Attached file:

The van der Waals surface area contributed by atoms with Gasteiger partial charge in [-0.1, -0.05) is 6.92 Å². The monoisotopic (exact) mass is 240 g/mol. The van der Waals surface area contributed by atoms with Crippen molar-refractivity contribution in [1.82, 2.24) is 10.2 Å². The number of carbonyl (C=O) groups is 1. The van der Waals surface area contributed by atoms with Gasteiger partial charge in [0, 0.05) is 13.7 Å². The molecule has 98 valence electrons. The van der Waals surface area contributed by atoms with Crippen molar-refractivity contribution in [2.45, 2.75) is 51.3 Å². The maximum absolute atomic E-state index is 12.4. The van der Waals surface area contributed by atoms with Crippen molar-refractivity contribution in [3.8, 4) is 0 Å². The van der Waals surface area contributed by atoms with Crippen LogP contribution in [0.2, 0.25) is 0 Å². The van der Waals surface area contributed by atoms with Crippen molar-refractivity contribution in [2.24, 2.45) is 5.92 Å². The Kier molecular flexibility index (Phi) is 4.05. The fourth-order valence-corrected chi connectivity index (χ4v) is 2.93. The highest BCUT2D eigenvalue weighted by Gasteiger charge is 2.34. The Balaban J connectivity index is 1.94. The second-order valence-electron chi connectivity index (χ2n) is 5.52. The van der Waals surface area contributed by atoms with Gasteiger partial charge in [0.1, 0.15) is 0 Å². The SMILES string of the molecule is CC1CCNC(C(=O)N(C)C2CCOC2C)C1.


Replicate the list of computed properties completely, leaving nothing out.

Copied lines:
The van der Waals surface area contributed by atoms with Gasteiger partial charge in [-0.1, -0.05) is 6.92 Å². The monoisotopic (exact) mass is 240 g/mol. The van der Waals surface area contributed by atoms with Crippen molar-refractivity contribution in [1.82, 2.24) is 10.2 Å². The number of carbonyl (C=O) groups is 1. The van der Waals surface area contributed by atoms with Gasteiger partial charge in [0, 0.05) is 13.7 Å². The molecule has 98 valence electrons. The van der Waals surface area contributed by atoms with Crippen molar-refractivity contribution in [2.45, 2.75) is 51.3 Å². The maximum absolute atomic E-state index is 12.4. The van der Waals surface area contributed by atoms with Crippen molar-refractivity contribution in [3.8, 4) is 0 Å². The van der Waals surface area contributed by atoms with Crippen LogP contribution in [0.2, 0.25) is 0 Å². The van der Waals surface area contributed by atoms with Crippen molar-refractivity contribution in [2.24, 2.45) is 5.92 Å². The Kier molecular flexibility index (Phi) is 4.05. The fourth-order valence-corrected chi connectivity index (χ4v) is 2.93. The highest BCUT2D eigenvalue weighted by Gasteiger charge is 2.34. The Balaban J connectivity index is 1.94. The second-order valence-electron chi connectivity index (χ2n) is 5.52. The van der Waals surface area contributed by atoms with Gasteiger partial charge in [0.1, 0.15) is 0 Å². The SMILES string of the molecule is CC1CCNC(C(=O)N(C)C2CCOC2C)C1.